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60 seconds with... a CVD coordinator for Public Health Bromley

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We talk to Michaela Nuttall, CVD coordinator for Public Health Bromley, partner at Smart Health Solutions and health director at HeartAge, who has been a nurse for 22 years.

Why did you become a nurse?

I’d love to say it’s what I always wanted to do but I didn’t do as well in my A-Levels as I could have and wanted a career that offered a qualification and accommodation. Nursing seemed perfect - and it was.

Where did you train?

King’s College Hospital in London. Mine was “old-style” training - we learned on the job with school in blocks.

What was your first job?

Staff nurse on a cardiology ward at King’s. It was at the very beginning of my career that I developed a passion for cardiovascular disease.

What is the trait you least like in yourself and why?

I like to have lots of things on the go at the same time, so I’m constantly juggling. This means I am very last minute in most things, which can put a fair bit of pressure on other people.

From whom have you learnt most in your nursing career?

I’ve picked up lots from patients and various health professionals but a sister on a cardiothoracic ward I worked on had a “list of rules”. She emphasised the importance of getting the basics right to build from solid foundations. She taught me, for example, the importance of checking things rather than assuming someone else had already done them.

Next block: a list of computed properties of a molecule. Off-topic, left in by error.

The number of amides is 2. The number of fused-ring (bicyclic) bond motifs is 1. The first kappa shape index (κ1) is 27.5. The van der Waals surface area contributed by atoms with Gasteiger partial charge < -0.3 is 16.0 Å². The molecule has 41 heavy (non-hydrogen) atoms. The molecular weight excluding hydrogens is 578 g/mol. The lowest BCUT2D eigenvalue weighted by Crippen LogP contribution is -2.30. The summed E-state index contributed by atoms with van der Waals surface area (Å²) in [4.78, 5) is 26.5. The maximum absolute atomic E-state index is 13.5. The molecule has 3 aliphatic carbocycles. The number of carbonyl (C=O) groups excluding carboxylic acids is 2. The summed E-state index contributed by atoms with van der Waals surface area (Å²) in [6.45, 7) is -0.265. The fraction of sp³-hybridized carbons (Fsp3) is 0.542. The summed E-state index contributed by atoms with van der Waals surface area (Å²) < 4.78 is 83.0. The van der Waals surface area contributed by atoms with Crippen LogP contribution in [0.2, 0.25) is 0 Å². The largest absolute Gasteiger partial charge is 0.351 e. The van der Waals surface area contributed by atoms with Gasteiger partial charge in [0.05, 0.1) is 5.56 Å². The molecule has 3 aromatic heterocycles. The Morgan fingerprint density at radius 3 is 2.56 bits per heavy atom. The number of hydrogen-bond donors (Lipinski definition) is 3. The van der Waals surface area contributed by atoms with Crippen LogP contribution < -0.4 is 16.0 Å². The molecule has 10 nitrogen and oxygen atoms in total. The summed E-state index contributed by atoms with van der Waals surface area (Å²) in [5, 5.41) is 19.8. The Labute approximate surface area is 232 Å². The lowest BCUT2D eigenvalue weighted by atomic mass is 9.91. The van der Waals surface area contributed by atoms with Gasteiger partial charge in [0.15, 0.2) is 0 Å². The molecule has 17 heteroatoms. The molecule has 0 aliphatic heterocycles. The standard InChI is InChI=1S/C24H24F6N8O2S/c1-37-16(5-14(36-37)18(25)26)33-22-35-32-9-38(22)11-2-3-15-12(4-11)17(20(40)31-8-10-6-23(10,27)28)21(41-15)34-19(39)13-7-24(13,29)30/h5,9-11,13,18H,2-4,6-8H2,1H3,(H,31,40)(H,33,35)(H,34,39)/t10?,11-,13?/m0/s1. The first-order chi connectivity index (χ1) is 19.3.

What advice would you give someone starting out?

Think beyond the hospital. There are many opportunities available within and outside the profession so get involved in whatever interests you.

What’s the most satisfying part of your job?

Part of my role is as a CVD trainer and I like making something complicated simple and seeing the light-bulb moment as someone “gets it”.

What’s your proudest achievement?

Beyond being a mum, I’d say becoming health director at HeartAge. HeartAge is the way to empower people to want to make lifestyle changes that can improve cholesterol, blood pressure and other risk factors to cut CVD risk.

What is likely to change nursing in the next decade?

As we live longer, we will have more people with long-term conditions and potentially fewer nurses to care for them. Workload issues will be huge.

What job would you like to be doing in five years?

I love change but with so many changes in the NHS recently,

I don’t want to do anything different. I’d just like to do

more of what I’m doing: improving CVD prevention and management by helping health professionals empower more people to take control of their own health.

What do you think makes a good nurse?

Being compassionate, resilient and determined while having a good sense of humor. I also believe that good foundations, the desire to do good, and putting quality at the core of care should underpin nursing.

If you could change one thing in healthcare, what would it be?

I’d put the NHS back together. It feel like all the pieces of the jigsaw are scattered.

If you could spend an hour with someone, who would it be?

Johnny Vegas. I’d spend that hour laughing, which is good for the soul. It’s important to

be happy.

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